The Gut / Brain Axis. What it is, and how you can hack it.  - Adday

The Gut / Brain Axis. What it is + how it works.


At the frontier of today’s scientific research is the conception of the gut / brain axis. This is the idea that there is a reciprocal link between the gut and the central nervous system, including the brain. This means that not only does the gut impact the brain, but the brain impacts the gut, in a perpetual feedback loop.

The science is fairly complex, but the implications of these findings has already shown a deeper understanding and knowledge of the body and mind as a system that works as one. It has shone light onto the inner workings of mental wellbeing, another topic of huge importance in today’s society.

The microbiota-gut-brain axis idea, which has piqued the interest of researchers worldwide, was developed in response to mounting evidence that the gut microbiome has a profound impact on several important brain functionings [1]. 

The microbiota in the large intestine produces short-chain fatty acids (SCFAs) through the anaerobic fermentation of complex polysaccharides such as dietary fiber and resistant starch [2]. The science suggests that SCFAs could have direct or indirect effects on how the stomach and brain speak to each other.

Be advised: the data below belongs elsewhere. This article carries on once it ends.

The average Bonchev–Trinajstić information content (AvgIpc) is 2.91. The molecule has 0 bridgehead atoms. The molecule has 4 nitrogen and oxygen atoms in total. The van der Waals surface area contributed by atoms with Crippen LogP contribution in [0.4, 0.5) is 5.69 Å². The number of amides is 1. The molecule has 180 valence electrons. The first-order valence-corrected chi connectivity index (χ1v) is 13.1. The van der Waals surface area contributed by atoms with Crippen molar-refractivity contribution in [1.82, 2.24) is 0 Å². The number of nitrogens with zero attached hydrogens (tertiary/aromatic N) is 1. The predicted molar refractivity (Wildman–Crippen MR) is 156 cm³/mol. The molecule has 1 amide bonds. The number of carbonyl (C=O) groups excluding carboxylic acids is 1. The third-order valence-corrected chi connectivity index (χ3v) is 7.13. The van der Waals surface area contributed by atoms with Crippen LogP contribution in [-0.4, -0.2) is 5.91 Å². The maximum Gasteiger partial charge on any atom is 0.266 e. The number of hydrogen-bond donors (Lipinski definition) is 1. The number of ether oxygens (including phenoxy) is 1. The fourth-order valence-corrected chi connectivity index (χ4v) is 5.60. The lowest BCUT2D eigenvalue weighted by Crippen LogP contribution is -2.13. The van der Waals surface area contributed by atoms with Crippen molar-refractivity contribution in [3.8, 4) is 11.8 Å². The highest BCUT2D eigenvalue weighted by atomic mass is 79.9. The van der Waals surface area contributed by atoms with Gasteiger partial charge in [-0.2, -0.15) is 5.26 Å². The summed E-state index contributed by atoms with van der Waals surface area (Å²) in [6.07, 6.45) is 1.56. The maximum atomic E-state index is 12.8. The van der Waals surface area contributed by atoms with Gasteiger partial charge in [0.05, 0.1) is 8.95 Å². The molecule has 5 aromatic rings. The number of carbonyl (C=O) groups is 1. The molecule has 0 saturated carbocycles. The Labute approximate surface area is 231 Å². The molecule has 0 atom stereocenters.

Acetate, propionate, and butyrate are the main three SCFAs produced by the flora of a healthy colon [2]. In fact, they become abundant in your gut when you have a balanced and supported microbiome. Under optimal conditions, a healthy microbiome can affect brain functioning, and one of the results is hunger suppression, which, under safe conditions and combined with a healthy lifestyle and exercise can aid in the regulation of one’s weight. In a time where obesity is an epidemic, this is very good news for many.

So as you can see, a healthy microbiome not only impacts your brain's functioning but also your body's desire for excess food. And now you know why we developed Mind Focus and Weight Balance (check them both out on the products page). 


Jandhyala, S.M., et al., Role of the normal gut microbiota. World journal of gastroenterology: WJG, 2015. 21(29): p. 8787.


Silva, Y.P., A. Bernardi, and R.L. Frozza, The role of short-chain fatty acids from gut microbiota in gut-brain communication. Frontiers in endocrinology, 2020. 11: p. 25.

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